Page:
Sexuality Resource Center for Parents: Tools, Tips, and Tricks for Teaching Children about Human Sexuality

Comprehensive Sexuality Education

(For Parents of Children with Typical Development)

The Need

If you ever doubted the need to provide sexuality education for your child, consider the following questions that were submitted to us anonymously by 13-18 year-old teenagers.

What is the hymen used for?
How often do wet dreams happen? Is once a month normal?
Does it hurt to have sex?
Can someone have sex without getting married?
At what age can you have sex?
What is homosexuality? How does it happen?
What is love? What is the connection between love and sex?
What happens if I only bleed a little during my period? Is that harmful?
When I think about a girl, my penis becomes erect – why? Is it a normal physical reaction?
How can a girl talk with her parents when she has her first period?
What harm will it cause if a person masturbates a lot?
Is it natural to kiss when two people enter a certain stage of love?
What’s a woman’s orgasm?
What’s a condom? Is there any difference in having sex with or without a condom?
How does it feel when someone has sexual desire? Will the private parts feel pain?
Why is it so easy to fall in love at my age?
Why do people like to have so much sex?
How do I meet girls?
Will you get sick if you don’t have sex?

The Goals

A comprehensive approach to sexuality education must encompass many things. The goals of comprehensive sexuality education, then, are to:

    • Provide information. All people have the right to accurate information about human growth and development, human reproduction, anatomy, physiology, masturbation, family life, pregnancy, childbirth, parenthood, sexual response, sexual orientation, contraception, abortion, sexual abuse, HIV/AIDS, and other sexually transmitted infections.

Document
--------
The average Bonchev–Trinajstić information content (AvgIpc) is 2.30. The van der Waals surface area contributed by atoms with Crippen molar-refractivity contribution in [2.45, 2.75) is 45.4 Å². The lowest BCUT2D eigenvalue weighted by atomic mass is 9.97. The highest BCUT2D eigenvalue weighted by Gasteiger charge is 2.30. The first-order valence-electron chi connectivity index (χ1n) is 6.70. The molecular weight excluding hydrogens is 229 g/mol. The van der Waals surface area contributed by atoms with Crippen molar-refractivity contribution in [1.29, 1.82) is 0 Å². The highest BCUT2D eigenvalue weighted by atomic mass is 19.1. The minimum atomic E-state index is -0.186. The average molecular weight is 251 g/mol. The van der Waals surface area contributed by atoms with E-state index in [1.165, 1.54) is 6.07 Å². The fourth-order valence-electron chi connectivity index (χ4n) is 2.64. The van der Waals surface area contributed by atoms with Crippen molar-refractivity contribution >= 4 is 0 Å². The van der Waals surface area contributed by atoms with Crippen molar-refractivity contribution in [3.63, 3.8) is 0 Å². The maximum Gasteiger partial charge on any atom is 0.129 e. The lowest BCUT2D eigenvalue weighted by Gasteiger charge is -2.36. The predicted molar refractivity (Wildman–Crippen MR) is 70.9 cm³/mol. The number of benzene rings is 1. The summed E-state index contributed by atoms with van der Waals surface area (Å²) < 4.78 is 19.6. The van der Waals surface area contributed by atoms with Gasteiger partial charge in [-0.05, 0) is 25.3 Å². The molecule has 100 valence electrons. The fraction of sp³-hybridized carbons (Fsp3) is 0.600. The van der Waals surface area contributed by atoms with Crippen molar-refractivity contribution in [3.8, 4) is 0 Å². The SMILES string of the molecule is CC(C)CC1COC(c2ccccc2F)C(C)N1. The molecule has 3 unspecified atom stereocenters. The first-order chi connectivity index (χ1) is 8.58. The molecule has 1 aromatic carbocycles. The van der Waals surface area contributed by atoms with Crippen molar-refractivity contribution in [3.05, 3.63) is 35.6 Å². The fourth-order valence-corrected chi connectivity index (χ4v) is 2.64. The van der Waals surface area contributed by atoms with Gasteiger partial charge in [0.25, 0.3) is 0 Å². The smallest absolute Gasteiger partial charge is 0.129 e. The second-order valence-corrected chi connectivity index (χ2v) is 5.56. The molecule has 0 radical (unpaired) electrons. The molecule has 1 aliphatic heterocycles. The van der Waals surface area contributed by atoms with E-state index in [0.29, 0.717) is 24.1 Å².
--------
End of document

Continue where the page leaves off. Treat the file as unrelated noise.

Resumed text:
• Develop values. Sexuality education gives young people the opportunity to question, explore, and assess attitudes, values, and insights about human sexuality. The goals of this exploration are to help young people understand family and cultural values, develop their own values, increase their self-esteem, develop insights about relationships with members of both sexes, and understand their responsibilities to others.
    • Develop interpersonal skills. Sexuality education can help young people develop skills in communication, decision-making, assertiveness, peer refusal skills, and the ability to create satisfying relationships.
    • Develop responsibility. Providing sexuality education helps young people to develop their concept of responsibility and to exercise that responsibility in sexual relationships. This is achieved by providing information about and helping young people to consider abstinence, resist pressure to become prematurely involved in sexual activities they cannot handle emotionally or physically, properly use contraception and take other health measures to prevent sexually related problems (such as unintended pregnancy and sexually transmitted infections), and to resist sexual exploitation or abuse.

When one considers the list above, it becomes clear that a great deal of information about sexuality, relationships, and the self needs to be communicated to children and teens. In addition to providing this information, parents and professionals need to allow children and teens opportunities for discussion and observation, as well as to practice important skills such as decision-making, assertiveness, and socializing. Thus, sexuality education is not achieved in a series of lectures that take place when children are approaching or experiencing puberty. Sexuality education is a life-long process and should begin as early in a child’s life as possible.


Adapted from NICHCY News Digest, Volume 1, Number 3, 1992. NICHCY is the National Dissemination Center for Children with Disabilities. It is located in Washington, DC.

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